The Demon in the Freezer

by Richard Preston

(very good; top 50% of SciThri)

Year published: 2002
Category: nonfiction thriller; science thriller

Tech rating (out of 5):

SUMMARY {adapted from the jacket flap}:

Author and science journalist Richard Preston returns to the U.S. Army Medical Research Institute of Infectious Diseases (USAMRIID), focus of his 1994 nonfiction blockbuster The Hot Zone, and the reader again meets the real-life military virologist Peter Jahrling. In the wake of the 2001 anthrax attacks, biowarfare defense is a high priority at USAMRIID. But their biggest worry isn’t anthrax, it’s smallpox. In one of the great triumphs of modern science, the smallpox virus was eradicated from the wild in 1979. Officially, the virus now survives only in two high-security freezers: at the Centers for Disease Control in Atlanta, and in Siberia, at a Russian virology institute called Vector. But it is almost certain that illegal stocks of the smallpox virus exist elsewhere.


Demon in the Freezer, like The Hot Zone before it, is a compelling work of narrative nonfiction whose scary truths may keep you awake at night for a long time after the last page is turned. The theme of this book is bioterrorism, and in particular, smallpox. Preston tells the story of the “Amerithrax” anthrax attacks that rocked the country just weeks after 9/11 (at least, the story as it was known in 2002; the investigation continued until 2010 with, some say, the dubious fingering of USAMRIID scientist Dr. Bruce Ivins, who had committed suicide). You’ll learn in graphic detail about the last smallpox cases in Europe, in Germany in 1970; a speck of history about smallpox; and plenty about the eradication effort led by the formidable D. A. Henderson. Ebola virus makes a cameo appearance, and the book ends with genetically-engineered superpox and the contentious question of whether all known stocks of the smallpox virus should be destroyed.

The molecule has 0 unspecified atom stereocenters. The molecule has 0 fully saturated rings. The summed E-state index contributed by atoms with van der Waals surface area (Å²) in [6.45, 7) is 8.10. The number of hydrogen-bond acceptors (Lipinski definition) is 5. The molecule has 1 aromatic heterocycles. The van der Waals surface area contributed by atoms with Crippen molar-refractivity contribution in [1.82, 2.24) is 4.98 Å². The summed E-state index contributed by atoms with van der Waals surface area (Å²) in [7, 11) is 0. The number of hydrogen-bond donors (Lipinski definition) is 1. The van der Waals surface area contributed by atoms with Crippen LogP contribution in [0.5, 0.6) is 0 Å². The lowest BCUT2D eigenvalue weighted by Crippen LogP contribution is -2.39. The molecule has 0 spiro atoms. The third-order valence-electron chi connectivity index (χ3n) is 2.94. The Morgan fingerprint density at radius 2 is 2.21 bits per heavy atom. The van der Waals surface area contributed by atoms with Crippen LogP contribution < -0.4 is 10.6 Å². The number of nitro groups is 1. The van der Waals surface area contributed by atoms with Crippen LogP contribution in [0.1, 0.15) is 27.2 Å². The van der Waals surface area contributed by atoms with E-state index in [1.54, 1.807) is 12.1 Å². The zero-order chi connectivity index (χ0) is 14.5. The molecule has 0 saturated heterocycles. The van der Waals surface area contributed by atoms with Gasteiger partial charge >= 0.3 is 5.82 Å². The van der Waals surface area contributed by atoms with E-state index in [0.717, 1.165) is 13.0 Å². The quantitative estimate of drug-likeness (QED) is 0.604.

Preston attempts to replicate the successful formula of The Hot Zone, but The Demon in the Freezer lacks the same compelling story line and thus much of the addictiveness of his previous nonfiction thriller. Having said that, however, I would remind the reader that I rate The Hot Zone as one of the greatest books ever. The Demon in the Freezer is inferior to that very high standard, but still a great read.

Read this book if: you don’t know why you should be grateful for that little scar on your upper arm. Those of you born before 1972 know what I’m talking about.

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